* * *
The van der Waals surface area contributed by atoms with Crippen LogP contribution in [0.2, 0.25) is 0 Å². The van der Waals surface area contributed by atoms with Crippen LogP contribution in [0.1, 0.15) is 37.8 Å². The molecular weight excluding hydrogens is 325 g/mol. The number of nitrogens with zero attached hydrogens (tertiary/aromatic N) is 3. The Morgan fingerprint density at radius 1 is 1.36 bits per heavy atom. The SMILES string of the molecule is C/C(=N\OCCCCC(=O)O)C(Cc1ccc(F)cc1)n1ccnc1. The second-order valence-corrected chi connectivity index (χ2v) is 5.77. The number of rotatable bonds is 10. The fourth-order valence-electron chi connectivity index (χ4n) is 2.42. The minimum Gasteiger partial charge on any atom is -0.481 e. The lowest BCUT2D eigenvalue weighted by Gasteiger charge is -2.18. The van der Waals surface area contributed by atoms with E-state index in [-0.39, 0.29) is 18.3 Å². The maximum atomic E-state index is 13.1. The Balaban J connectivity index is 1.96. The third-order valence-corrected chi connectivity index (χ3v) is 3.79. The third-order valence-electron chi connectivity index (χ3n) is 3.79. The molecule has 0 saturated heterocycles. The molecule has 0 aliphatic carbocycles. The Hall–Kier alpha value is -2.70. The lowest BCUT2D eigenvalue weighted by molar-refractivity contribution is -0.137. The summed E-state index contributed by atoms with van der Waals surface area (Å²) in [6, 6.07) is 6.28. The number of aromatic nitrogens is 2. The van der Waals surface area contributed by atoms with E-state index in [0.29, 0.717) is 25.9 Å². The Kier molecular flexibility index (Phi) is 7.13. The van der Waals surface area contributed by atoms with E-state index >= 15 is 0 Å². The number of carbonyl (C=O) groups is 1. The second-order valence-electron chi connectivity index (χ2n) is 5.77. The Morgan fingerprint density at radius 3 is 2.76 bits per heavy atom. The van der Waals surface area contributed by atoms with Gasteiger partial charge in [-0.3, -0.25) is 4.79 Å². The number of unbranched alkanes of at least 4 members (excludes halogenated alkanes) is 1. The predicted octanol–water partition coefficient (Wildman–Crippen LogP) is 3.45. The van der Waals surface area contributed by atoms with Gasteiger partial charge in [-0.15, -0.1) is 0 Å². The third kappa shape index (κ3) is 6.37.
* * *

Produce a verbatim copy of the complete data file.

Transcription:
The van der Waals surface area contributed by atoms with Crippen LogP contribution in [0.2, 0.25) is 0 Å². The van der Waals surface area contributed by atoms with Crippen LogP contribution in [0.1, 0.15) is 37.8 Å². The molecular weight excluding hydrogens is 325 g/mol. The number of nitrogens with zero attached hydrogens (tertiary/aromatic N) is 3. The Morgan fingerprint density at radius 1 is 1.36 bits per heavy atom. The SMILES string of the molecule is C/C(=N\OCCCCC(=O)O)C(Cc1ccc(F)cc1)n1ccnc1. The second-order valence-corrected chi connectivity index (χ2v) is 5.77. The number of rotatable bonds is 10. The fourth-order valence-electron chi connectivity index (χ4n) is 2.42. The minimum Gasteiger partial charge on any atom is -0.481 e. The lowest BCUT2D eigenvalue weighted by Gasteiger charge is -2.18. The van der Waals surface area contributed by atoms with E-state index in [-0.39, 0.29) is 18.3 Å². The maximum atomic E-state index is 13.1. The Balaban J connectivity index is 1.96. The third-order valence-corrected chi connectivity index (χ3v) is 3.79. The third-order valence-electron chi connectivity index (χ3n) is 3.79. The molecule has 0 saturated heterocycles. The molecule has 0 aliphatic carbocycles. The Hall–Kier alpha value is -2.70. The lowest BCUT2D eigenvalue weighted by molar-refractivity contribution is -0.137. The summed E-state index contributed by atoms with van der Waals surface area (Å²) in [6, 6.07) is 6.28. The number of aromatic nitrogens is 2. The van der Waals surface area contributed by atoms with E-state index in [0.29, 0.717) is 25.9 Å². The Kier molecular flexibility index (Phi) is 7.13. The van der Waals surface area contributed by atoms with E-state index >= 15 is 0 Å². The number of carbonyl (C=O) groups is 1. The second-order valence-electron chi connectivity index (χ2n) is 5.77. The Morgan fingerprint density at radius 3 is 2.76 bits per heavy atom. The van der Waals surface area contributed by atoms with Gasteiger partial charge in [-0.3, -0.25) is 4.79 Å². The number of unbranched alkanes of at least 4 members (excludes halogenated alkanes) is 1. The predicted octanol–water partition coefficient (Wildman–Crippen LogP) is 3.45. The van der Waals surface area contributed by atoms with Gasteiger partial charge in [-0.15, -0.1) is 0 Å². The third kappa shape index (κ3) is 6.37.